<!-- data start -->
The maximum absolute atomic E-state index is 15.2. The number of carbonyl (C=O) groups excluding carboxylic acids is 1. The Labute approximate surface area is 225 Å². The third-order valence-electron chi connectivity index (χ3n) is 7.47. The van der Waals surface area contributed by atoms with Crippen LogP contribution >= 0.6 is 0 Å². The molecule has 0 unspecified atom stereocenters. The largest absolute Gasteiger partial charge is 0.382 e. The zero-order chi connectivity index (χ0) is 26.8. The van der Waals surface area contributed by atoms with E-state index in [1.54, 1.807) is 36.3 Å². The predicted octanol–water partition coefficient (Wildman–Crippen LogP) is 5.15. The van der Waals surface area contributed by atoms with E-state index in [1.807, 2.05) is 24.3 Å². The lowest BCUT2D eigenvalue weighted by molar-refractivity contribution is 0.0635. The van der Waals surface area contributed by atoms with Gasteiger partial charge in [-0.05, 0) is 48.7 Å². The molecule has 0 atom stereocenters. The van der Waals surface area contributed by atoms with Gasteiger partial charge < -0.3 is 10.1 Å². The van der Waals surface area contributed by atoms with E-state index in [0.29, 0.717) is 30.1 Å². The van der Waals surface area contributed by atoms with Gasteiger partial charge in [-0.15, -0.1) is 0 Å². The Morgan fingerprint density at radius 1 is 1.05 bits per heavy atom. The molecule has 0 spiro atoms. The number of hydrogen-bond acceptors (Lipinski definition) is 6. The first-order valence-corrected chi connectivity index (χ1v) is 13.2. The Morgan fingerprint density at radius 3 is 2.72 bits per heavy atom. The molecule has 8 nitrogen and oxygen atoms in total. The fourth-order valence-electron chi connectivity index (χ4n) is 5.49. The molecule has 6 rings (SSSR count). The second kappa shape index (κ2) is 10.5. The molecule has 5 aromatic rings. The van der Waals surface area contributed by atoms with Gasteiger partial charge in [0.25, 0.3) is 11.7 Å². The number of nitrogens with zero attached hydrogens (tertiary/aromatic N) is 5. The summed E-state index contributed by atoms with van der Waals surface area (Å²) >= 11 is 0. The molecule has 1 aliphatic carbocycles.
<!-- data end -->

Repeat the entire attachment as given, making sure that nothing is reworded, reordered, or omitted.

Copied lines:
The maximum absolute atomic E-state index is 15.2. The number of carbonyl (C=O) groups excluding carboxylic acids is 1. The Labute approximate surface area is 225 Å². The third-order valence-electron chi connectivity index (χ3n) is 7.47. The van der Waals surface area contributed by atoms with Crippen LogP contribution >= 0.6 is 0 Å². The molecule has 0 unspecified atom stereocenters. The largest absolute Gasteiger partial charge is 0.382 e. The zero-order chi connectivity index (χ0) is 26.8. The van der Waals surface area contributed by atoms with E-state index in [1.54, 1.807) is 36.3 Å². The predicted octanol–water partition coefficient (Wildman–Crippen LogP) is 5.15. The van der Waals surface area contributed by atoms with E-state index in [1.807, 2.05) is 24.3 Å². The lowest BCUT2D eigenvalue weighted by molar-refractivity contribution is 0.0635. The van der Waals surface area contributed by atoms with Gasteiger partial charge in [-0.05, 0) is 48.7 Å². The molecule has 0 atom stereocenters. The van der Waals surface area contributed by atoms with Gasteiger partial charge < -0.3 is 10.1 Å². The van der Waals surface area contributed by atoms with E-state index in [0.29, 0.717) is 30.1 Å². The van der Waals surface area contributed by atoms with Gasteiger partial charge in [-0.15, -0.1) is 0 Å². The Morgan fingerprint density at radius 1 is 1.05 bits per heavy atom. The molecule has 0 spiro atoms. The number of hydrogen-bond acceptors (Lipinski definition) is 6. The first-order valence-corrected chi connectivity index (χ1v) is 13.2. The Morgan fingerprint density at radius 3 is 2.72 bits per heavy atom. The molecule has 8 nitrogen and oxygen atoms in total. The fourth-order valence-electron chi connectivity index (χ4n) is 5.49. The molecule has 6 rings (SSSR count). The second kappa shape index (κ2) is 10.5. The molecule has 5 aromatic rings. The van der Waals surface area contributed by atoms with Gasteiger partial charge in [0.25, 0.3) is 11.7 Å². The number of nitrogens with zero attached hydrogens (tertiary/aromatic N) is 5. The summed E-state index contributed by atoms with van der Waals surface area (Å²) >= 11 is 0. The molecule has 1 aliphatic carbocycles.